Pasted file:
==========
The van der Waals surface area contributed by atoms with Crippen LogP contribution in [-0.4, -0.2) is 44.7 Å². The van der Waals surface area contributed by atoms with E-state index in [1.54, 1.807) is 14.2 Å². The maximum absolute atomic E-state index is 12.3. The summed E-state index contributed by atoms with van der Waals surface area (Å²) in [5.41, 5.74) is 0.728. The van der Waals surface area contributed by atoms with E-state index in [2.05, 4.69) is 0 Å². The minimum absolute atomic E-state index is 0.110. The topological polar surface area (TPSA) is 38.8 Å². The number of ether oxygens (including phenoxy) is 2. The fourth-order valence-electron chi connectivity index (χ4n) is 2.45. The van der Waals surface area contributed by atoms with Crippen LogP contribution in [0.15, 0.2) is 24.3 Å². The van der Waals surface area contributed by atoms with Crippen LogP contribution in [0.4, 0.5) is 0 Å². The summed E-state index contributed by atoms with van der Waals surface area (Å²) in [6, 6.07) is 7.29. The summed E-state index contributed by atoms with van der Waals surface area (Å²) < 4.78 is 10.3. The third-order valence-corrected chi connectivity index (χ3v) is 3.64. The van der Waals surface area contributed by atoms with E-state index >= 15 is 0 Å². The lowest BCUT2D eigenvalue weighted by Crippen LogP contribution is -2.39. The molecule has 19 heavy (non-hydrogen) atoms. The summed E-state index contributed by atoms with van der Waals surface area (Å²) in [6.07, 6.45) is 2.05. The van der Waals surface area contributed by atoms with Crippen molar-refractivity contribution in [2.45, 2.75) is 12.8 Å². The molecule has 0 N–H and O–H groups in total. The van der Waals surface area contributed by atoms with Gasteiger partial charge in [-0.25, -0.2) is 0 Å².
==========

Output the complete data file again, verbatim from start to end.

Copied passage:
The van der Waals surface area contributed by atoms with Crippen LogP contribution in [-0.4, -0.2) is 44.7 Å². The van der Waals surface area contributed by atoms with E-state index in [1.54, 1.807) is 14.2 Å². The maximum absolute atomic E-state index is 12.3. The summed E-state index contributed by atoms with van der Waals surface area (Å²) in [5.41, 5.74) is 0.728. The van der Waals surface area contributed by atoms with E-state index in [2.05, 4.69) is 0 Å². The minimum absolute atomic E-state index is 0.110. The topological polar surface area (TPSA) is 38.8 Å². The number of ether oxygens (including phenoxy) is 2. The fourth-order valence-electron chi connectivity index (χ4n) is 2.45. The van der Waals surface area contributed by atoms with Crippen LogP contribution in [0.15, 0.2) is 24.3 Å². The van der Waals surface area contributed by atoms with Crippen LogP contribution in [0.4, 0.5) is 0 Å². The summed E-state index contributed by atoms with van der Waals surface area (Å²) in [6, 6.07) is 7.29. The summed E-state index contributed by atoms with van der Waals surface area (Å²) < 4.78 is 10.3. The third-order valence-corrected chi connectivity index (χ3v) is 3.64. The van der Waals surface area contributed by atoms with E-state index >= 15 is 0 Å². The lowest BCUT2D eigenvalue weighted by Crippen LogP contribution is -2.39. The molecule has 19 heavy (non-hydrogen) atoms. The summed E-state index contributed by atoms with van der Waals surface area (Å²) in [6.07, 6.45) is 2.05. The van der Waals surface area contributed by atoms with Crippen molar-refractivity contribution in [2.45, 2.75) is 12.8 Å². The molecule has 0 N–H and O–H groups in total. The van der Waals surface area contributed by atoms with Gasteiger partial charge in [-0.25, -0.2) is 0 Å².